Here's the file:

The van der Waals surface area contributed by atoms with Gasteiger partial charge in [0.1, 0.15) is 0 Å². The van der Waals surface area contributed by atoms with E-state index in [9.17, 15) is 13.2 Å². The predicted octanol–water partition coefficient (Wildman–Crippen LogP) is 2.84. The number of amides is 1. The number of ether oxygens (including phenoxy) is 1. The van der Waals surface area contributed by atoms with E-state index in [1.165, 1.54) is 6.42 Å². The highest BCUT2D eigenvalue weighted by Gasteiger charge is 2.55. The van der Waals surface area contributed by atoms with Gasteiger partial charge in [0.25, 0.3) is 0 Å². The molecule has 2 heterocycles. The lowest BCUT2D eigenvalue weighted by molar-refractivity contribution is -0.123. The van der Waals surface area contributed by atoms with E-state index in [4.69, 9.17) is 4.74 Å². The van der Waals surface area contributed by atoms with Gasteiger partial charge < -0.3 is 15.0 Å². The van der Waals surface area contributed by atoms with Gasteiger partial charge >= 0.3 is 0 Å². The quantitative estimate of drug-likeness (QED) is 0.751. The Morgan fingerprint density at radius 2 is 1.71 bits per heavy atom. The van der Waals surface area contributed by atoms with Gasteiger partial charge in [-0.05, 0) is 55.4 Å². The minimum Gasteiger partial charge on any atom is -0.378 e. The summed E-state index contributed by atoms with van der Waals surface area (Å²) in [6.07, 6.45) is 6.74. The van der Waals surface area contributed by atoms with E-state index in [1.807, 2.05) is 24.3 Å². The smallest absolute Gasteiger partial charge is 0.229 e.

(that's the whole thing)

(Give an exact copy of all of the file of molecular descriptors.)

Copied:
The van der Waals surface area contributed by atoms with Gasteiger partial charge in [0.1, 0.15) is 0 Å². The van der Waals surface area contributed by atoms with E-state index in [9.17, 15) is 13.2 Å². The predicted octanol–water partition coefficient (Wildman–Crippen LogP) is 2.84. The number of amides is 1. The number of ether oxygens (including phenoxy) is 1. The van der Waals surface area contributed by atoms with E-state index in [1.165, 1.54) is 6.42 Å². The highest BCUT2D eigenvalue weighted by Gasteiger charge is 2.55. The van der Waals surface area contributed by atoms with Gasteiger partial charge in [0.25, 0.3) is 0 Å². The molecule has 2 heterocycles. The lowest BCUT2D eigenvalue weighted by molar-refractivity contribution is -0.123. The van der Waals surface area contributed by atoms with E-state index in [4.69, 9.17) is 4.74 Å². The van der Waals surface area contributed by atoms with Gasteiger partial charge < -0.3 is 15.0 Å². The van der Waals surface area contributed by atoms with Gasteiger partial charge >= 0.3 is 0 Å². The quantitative estimate of drug-likeness (QED) is 0.751. The Morgan fingerprint density at radius 2 is 1.71 bits per heavy atom. The van der Waals surface area contributed by atoms with Gasteiger partial charge in [-0.05, 0) is 55.4 Å². The minimum Gasteiger partial charge on any atom is -0.378 e. The summed E-state index contributed by atoms with van der Waals surface area (Å²) in [6.07, 6.45) is 6.74. The van der Waals surface area contributed by atoms with E-state index in [1.807, 2.05) is 24.3 Å². The smallest absolute Gasteiger partial charge is 0.229 e.